Monday, October 10, 2016
The Wolf of Wall Street
A chronicle of life of Jordan Belfort. In '87, Jordan gets a job as a stockbroker on Wall Street, falling under the influence of Mark who tells him his job is to exploit the greed of buyers and persuade them to buy as many stocks as possible, and never sell them. However, the Black Monday crash leaves Jordan unepmoyed. He finds a job as a stockbroker on Long Island selling worthless "penny stocks" to middle class. However, he decides to sell to the upper class, founds his own company, "Stratton Oakmont" and uses a "pump and dump" scheme to get rich selling stocks. His partner becomes Donnie, while he marries blond Naomi. Jordan is investigated by the FBI for possible fraud, and thus deposits his money in a Swiss bank. He becomes a greedy slob, wasting money on drugs. He is finally arrested by the FBI, pleads guilty in '99 for stock market manipulation, snitches his co-workers and is sentenced to 3 years.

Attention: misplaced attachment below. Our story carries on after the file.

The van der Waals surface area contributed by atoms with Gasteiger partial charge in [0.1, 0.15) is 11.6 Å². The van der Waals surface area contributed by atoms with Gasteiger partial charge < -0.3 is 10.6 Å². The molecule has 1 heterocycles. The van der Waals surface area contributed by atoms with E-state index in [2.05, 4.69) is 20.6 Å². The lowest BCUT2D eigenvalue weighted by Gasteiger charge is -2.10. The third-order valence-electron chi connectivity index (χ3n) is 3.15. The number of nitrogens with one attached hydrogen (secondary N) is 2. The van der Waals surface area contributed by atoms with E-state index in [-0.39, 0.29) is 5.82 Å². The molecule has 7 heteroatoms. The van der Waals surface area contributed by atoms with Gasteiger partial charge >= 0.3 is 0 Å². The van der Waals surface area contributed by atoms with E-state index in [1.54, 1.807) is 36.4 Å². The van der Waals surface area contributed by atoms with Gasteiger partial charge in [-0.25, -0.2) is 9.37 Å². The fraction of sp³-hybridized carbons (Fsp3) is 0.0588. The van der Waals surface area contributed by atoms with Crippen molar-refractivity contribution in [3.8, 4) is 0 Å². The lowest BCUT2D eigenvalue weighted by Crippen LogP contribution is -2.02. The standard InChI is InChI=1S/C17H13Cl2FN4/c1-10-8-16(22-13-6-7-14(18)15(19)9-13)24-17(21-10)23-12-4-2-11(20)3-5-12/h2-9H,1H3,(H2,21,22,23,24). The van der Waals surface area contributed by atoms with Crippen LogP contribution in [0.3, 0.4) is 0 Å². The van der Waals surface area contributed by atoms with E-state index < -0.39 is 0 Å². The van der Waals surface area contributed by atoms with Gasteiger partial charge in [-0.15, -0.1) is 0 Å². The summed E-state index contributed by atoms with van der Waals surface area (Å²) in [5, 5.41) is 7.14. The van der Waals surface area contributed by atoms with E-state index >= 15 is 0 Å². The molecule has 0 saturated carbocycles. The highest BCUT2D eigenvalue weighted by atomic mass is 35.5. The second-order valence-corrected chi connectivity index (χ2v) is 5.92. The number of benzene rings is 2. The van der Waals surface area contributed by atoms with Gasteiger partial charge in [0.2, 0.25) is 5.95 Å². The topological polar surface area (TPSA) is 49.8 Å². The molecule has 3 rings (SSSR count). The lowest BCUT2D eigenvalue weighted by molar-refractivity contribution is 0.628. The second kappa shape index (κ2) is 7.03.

Martin Scorsese's 23rd feature length film, "The Wolf of Wall Street" is one of several films that tackled the topic of finances and the stock market in the early 21st century, offering once again the master director's energetic, dazzling, risky style, yet a one that seems to have become slightly routine and predictable by this time. Basically, "The Wolf of Wall Street" is Scorsese's "Goodfellas" set in the financial world, and the storyline seems to follow the "rise-and-fall-and regret" scheme of the '90 film too closely - just like Henry Hill narrates his own life, from his first entry into the shady business, through the decadence of his business partners, up to his decision to cooperate with the authorities to catch the mafia, so does Jordan Belfort parallel the same old scheme with his life, and this seems like a rehash of old stereotypes, with only a few new ingredients in the recipe. Still, the first third of the film is excellent, a highly electrifying experience that shows Scorsese's morality play that arrives only after a very long period of darkness: take for instance the sequence where Jordan is asking Naomi to marry him - he is not proposing, he is basically buying her. The fact that he dumped his wife for her, a supermodel, and she dumped her boyfriend just to be with a rich 'sugar daddy', already undermines their misguided relationship without any true heart or love. Another good example is the sequence that shows how all of Jordan's employees are selling stocks over the phone to clients according to the same script, even turning pages away, while the camera cuts to another employee to finish the previous one's sentence. For Scorsese, these people became some sort of "financial Goreshists": they have too much money, and yet they want even more, which leads to endless arrogance and egoism, until this world collapses from gluttony, decadence and greed. He of course showed a lot of sequences involving drugs and sex, to demonstrate the appeal of the life of the anti-hero. The sequence where Jordan is drugged and has to crawl to his car and to his home because he is almost immobilised from the substance, is a little bit too much, though, and tells its message in a too explicit, uneven manner. A good, though overlong film that tends to repeat itself in the last third.